I brought up his involvement with the National Hellenic Museum in Chicago where he is chairman of the Board of Trustees.

“I’m chairman of the Hellenic Museum and one of our goals is that future generations have a strong sense of their culture. It’s extremely important to do that. As I tell people you don’t know where you are going unless you know where you ‘ve been. To me that was very important in my growing up”, he said emphatically.

I wanted to know whether in his opinion we do have in the United States a strong philanthropic tradition in the Greek American Community.

He responded by saying “I’m probably not an expert, however, I think there is a very positive contribution of the successful Greek American community in Philanthropy.”

The discussion also moved on to his area of professional expertise – economics and finance. I enquired about his views on the way the U.S., the west and Greece dealt with the Global Financial crisis.

“The US is coming out of the recession a bit slower that we would all like, but it’s positive in the sense that we are coming out of the recession. Our sense right now is that Europe seems to be on a better track. The global economy does seem to be out of the recession, although it is a slow recovery. Southern Europe including Greece seem to be on a better trajectory. I’m very positive about what the Greek government is doing. Prime Minister Samaras is doing a good job trying to build and revitalise the private sector in Greece, I think that’s very important.”

“If we look at the success of people that left Greece, whether they are in Australia or in the United States. We know that the DNA is there.

“The challenge for Greece is about becoming more competitive in a highly competitive world. Whether in the U.S., Australia, or Asia, competitiveness increases prosperity for everybody. You have to create prosperity. You create prosperity through increasing the private sector not increasing the public sector, and that’s what I hope happens in Greece. Greece has a number of competitive strengths that it can capitalise on, such as tourism and energy resources.

“I’m very positive on what the Greek government is doing to promote and strengthen the Greek public sector. This can encourage Greek entrepreneurs to remain in Greece. National and individual prosperity requires a government structure that allows you to create a business, to build upon your ideas, and to take risks to pursue profits. Profit is not a bad word, profit is a motivation.”
Can the US and the west remain competitive, I asked him, given that the 21st century has been described as the Asian century?

“What’s happening around the world is positive for the global economy. What the US has exported to the rest of the world is the growth of the middle class. The possibility that a Greek immigrant can come in and have upward mobility. Personal betterment creates innovation. The growth of the middle class around the world is a terrific long term thing, we see that happening in China, Brazil, India. The growth of the middle class this is what made the US a successful country as it is. The success in emerging markets doesn’t prevent other countries from continuing to prosper,” he concluded.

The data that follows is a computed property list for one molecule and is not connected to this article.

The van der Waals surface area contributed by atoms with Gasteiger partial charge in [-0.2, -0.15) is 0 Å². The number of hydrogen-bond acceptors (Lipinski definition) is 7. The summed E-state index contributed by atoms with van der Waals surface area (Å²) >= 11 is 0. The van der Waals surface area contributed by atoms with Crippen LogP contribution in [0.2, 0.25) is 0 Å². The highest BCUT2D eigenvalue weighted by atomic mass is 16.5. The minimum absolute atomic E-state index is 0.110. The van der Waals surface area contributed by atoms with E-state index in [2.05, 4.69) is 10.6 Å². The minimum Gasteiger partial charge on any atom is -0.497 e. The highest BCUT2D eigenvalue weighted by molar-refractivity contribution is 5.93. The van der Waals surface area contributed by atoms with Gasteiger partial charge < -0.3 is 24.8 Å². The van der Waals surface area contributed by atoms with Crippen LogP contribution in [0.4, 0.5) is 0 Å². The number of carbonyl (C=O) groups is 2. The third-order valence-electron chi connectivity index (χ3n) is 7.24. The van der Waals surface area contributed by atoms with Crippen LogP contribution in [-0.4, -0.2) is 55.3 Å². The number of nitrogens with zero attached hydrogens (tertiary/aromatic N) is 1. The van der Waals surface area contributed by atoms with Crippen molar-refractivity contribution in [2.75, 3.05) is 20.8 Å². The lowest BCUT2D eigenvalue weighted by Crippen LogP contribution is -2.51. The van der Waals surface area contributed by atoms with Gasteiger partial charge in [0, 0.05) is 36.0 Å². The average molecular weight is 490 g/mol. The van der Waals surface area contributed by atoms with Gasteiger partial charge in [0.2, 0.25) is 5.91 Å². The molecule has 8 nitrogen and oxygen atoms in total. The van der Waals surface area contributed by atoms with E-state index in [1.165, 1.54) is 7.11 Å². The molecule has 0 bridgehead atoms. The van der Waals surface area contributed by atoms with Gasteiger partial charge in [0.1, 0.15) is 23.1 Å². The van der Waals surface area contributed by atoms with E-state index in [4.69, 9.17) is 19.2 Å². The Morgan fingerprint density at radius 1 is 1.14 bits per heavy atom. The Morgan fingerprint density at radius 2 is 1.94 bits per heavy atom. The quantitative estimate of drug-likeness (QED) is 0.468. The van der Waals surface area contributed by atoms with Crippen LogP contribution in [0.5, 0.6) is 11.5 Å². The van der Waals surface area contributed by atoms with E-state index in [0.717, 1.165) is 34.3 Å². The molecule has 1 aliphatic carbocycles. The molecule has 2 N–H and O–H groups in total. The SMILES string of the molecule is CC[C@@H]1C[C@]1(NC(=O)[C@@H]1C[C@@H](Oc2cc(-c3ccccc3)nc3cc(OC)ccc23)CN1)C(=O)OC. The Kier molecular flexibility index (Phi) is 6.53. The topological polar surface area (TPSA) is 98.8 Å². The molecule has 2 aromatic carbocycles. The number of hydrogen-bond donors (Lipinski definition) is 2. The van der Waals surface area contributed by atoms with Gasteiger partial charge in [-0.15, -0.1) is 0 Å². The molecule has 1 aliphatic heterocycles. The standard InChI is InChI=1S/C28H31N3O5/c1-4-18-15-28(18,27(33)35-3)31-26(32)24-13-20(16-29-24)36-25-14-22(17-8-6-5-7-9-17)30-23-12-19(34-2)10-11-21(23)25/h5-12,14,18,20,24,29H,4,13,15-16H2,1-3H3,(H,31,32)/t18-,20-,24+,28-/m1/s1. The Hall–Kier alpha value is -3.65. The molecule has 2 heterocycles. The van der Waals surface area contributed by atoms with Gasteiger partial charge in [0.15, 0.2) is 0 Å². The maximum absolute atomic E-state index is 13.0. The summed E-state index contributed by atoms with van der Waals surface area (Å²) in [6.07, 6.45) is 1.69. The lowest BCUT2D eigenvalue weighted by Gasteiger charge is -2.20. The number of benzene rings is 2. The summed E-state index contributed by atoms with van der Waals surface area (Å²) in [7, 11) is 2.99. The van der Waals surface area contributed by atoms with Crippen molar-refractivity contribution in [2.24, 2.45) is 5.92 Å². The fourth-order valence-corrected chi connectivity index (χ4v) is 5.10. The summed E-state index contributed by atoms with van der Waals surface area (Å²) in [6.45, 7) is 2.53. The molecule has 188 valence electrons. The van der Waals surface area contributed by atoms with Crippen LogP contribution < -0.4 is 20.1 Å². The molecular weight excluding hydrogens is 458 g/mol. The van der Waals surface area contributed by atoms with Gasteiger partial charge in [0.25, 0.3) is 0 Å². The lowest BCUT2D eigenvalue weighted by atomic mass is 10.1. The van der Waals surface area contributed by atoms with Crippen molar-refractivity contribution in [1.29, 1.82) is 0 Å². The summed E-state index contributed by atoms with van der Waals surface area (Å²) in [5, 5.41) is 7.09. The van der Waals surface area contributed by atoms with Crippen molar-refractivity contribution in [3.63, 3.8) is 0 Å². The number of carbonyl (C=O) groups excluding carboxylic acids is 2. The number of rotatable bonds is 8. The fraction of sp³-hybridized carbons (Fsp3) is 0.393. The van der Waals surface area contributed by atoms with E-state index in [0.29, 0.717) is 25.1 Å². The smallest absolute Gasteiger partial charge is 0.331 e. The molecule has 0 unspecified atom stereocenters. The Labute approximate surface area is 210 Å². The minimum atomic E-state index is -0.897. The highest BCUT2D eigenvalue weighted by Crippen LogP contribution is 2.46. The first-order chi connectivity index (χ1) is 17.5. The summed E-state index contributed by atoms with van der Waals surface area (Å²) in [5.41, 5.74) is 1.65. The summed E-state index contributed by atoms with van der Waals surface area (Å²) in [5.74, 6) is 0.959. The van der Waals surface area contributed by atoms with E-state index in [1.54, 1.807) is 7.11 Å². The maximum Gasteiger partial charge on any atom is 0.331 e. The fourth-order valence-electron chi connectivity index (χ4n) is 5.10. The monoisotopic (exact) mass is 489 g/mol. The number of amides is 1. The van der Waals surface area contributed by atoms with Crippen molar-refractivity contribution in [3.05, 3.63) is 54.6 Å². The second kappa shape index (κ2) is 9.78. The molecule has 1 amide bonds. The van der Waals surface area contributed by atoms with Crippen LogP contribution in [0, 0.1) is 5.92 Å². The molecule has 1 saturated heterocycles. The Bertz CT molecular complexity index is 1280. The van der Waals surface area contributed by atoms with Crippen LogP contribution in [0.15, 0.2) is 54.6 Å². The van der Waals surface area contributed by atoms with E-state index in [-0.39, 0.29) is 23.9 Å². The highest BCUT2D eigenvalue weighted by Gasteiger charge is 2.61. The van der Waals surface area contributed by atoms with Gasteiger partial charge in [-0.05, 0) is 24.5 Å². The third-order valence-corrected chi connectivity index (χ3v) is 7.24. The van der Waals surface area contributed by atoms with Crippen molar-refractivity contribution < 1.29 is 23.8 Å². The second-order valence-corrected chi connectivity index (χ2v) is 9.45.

What does the American paradigm tell us? I asked.

“What it really shows is that there is opportunity in the US, and that’s a positive element. I believe strongly with the philosophy that everyone should have equal opportunity. That’s not the same as having an equalized distribution of wealth. Risk and hard work should be rewarded. Out of equal opportunity comes innovation. I’m hopeful that the idea of having a society of equal opportunity to breed innovation will continue to be a big force in the United States.”
We concluded our discussion by asking him whether or not he has been to Melbourne before. “No. It’s my first visit to Melbourne and to Australia. It’s my pleasure to be here in Australia, I’m really enjoying it”.

The company that John P. Calamos set up in 1977 is an expert in the global convertible bond area. His company is equally successful in also managing global equities, emerging market equities, long and short term equities.

A frequent speaker at investment seminars and conferences, he has often been quoted as an authority on risk-managed investment strategies in Barron’s, Fortune, Forbes, Pensions & Investments, Financial World, Nation’s Business, The Wall Street Journal and on CNBC and Bloomberg Forum.
Mr.Calamos has also written two books: “Investing in Convertible Securities: Your Complete Guide to the Risks and Rewards”, and “Convertible Securities: the Latest Instruments, Portfolio Strategies, and Valuation Analysis”.

“We built a good diversified company and we hope to do business here in Australia. We have something that can add value to what is happening here, we are very excited to be here,” he said, while we were shaking hands as a farewell gesture.

Axius Partners Pty Limited, established in 2011 by George Giovas and John Maragiannis, a firm that provides tailored Funds Management and Capital Advisory solutions to its local and overseas clients acts as Calamos Investments local distribution and marketing partner in Australia, New Zealand and PNG.